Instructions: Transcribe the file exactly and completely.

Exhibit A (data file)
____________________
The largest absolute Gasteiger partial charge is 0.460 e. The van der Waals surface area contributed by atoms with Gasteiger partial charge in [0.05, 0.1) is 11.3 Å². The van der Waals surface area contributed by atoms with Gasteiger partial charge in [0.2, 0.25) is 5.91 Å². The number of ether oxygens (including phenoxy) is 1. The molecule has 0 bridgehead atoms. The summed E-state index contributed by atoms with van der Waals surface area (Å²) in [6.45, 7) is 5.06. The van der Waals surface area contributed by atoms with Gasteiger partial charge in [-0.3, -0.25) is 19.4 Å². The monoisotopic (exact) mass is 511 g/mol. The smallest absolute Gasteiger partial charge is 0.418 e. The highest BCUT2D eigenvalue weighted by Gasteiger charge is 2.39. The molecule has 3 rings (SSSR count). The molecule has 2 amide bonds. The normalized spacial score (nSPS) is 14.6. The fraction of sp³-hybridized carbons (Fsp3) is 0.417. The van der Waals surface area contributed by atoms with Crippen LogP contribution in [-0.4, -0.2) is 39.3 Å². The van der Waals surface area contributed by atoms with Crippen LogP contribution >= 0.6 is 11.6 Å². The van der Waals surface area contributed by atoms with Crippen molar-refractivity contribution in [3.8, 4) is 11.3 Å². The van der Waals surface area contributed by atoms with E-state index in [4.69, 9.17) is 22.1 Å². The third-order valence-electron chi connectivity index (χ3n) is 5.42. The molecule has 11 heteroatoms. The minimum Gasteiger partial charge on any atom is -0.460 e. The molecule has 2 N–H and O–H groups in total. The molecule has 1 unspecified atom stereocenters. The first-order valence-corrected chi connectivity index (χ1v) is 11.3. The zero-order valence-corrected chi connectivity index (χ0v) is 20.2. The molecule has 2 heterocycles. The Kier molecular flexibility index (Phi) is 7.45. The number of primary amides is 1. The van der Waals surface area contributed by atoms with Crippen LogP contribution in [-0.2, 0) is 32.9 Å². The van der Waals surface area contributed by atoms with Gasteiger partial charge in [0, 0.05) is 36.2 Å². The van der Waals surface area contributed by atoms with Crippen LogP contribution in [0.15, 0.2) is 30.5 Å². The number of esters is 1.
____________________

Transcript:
The largest absolute Gasteiger partial charge is 0.460 e. The van der Waals surface area contributed by atoms with Gasteiger partial charge in [0.05, 0.1) is 11.3 Å². The van der Waals surface area contributed by atoms with Gasteiger partial charge in [0.2, 0.25) is 5.91 Å². The number of ether oxygens (including phenoxy) is 1. The molecule has 0 bridgehead atoms. The summed E-state index contributed by atoms with van der Waals surface area (Å²) in [6.45, 7) is 5.06. The van der Waals surface area contributed by atoms with Gasteiger partial charge in [-0.3, -0.25) is 19.4 Å². The monoisotopic (exact) mass is 511 g/mol. The smallest absolute Gasteiger partial charge is 0.418 e. The highest BCUT2D eigenvalue weighted by Gasteiger charge is 2.39. The molecule has 3 rings (SSSR count). The molecule has 2 amide bonds. The normalized spacial score (nSPS) is 14.6. The fraction of sp³-hybridized carbons (Fsp3) is 0.417. The van der Waals surface area contributed by atoms with Crippen LogP contribution in [-0.4, -0.2) is 39.3 Å². The van der Waals surface area contributed by atoms with Crippen LogP contribution >= 0.6 is 11.6 Å². The van der Waals surface area contributed by atoms with Crippen molar-refractivity contribution in [3.8, 4) is 11.3 Å². The van der Waals surface area contributed by atoms with E-state index in [4.69, 9.17) is 22.1 Å². The third-order valence-electron chi connectivity index (χ3n) is 5.42. The molecule has 11 heteroatoms. The minimum Gasteiger partial charge on any atom is -0.460 e. The molecule has 2 N–H and O–H groups in total. The molecule has 1 unspecified atom stereocenters. The first-order valence-corrected chi connectivity index (χ1v) is 11.3. The zero-order valence-corrected chi connectivity index (χ0v) is 20.2. The molecule has 2 heterocycles. The Kier molecular flexibility index (Phi) is 7.45. The number of primary amides is 1. The van der Waals surface area contributed by atoms with Crippen LogP contribution in [-0.2, 0) is 32.9 Å². The van der Waals surface area contributed by atoms with Gasteiger partial charge in [0, 0.05) is 36.2 Å². The van der Waals surface area contributed by atoms with Crippen LogP contribution in [0.15, 0.2) is 30.5 Å². The number of esters is 1.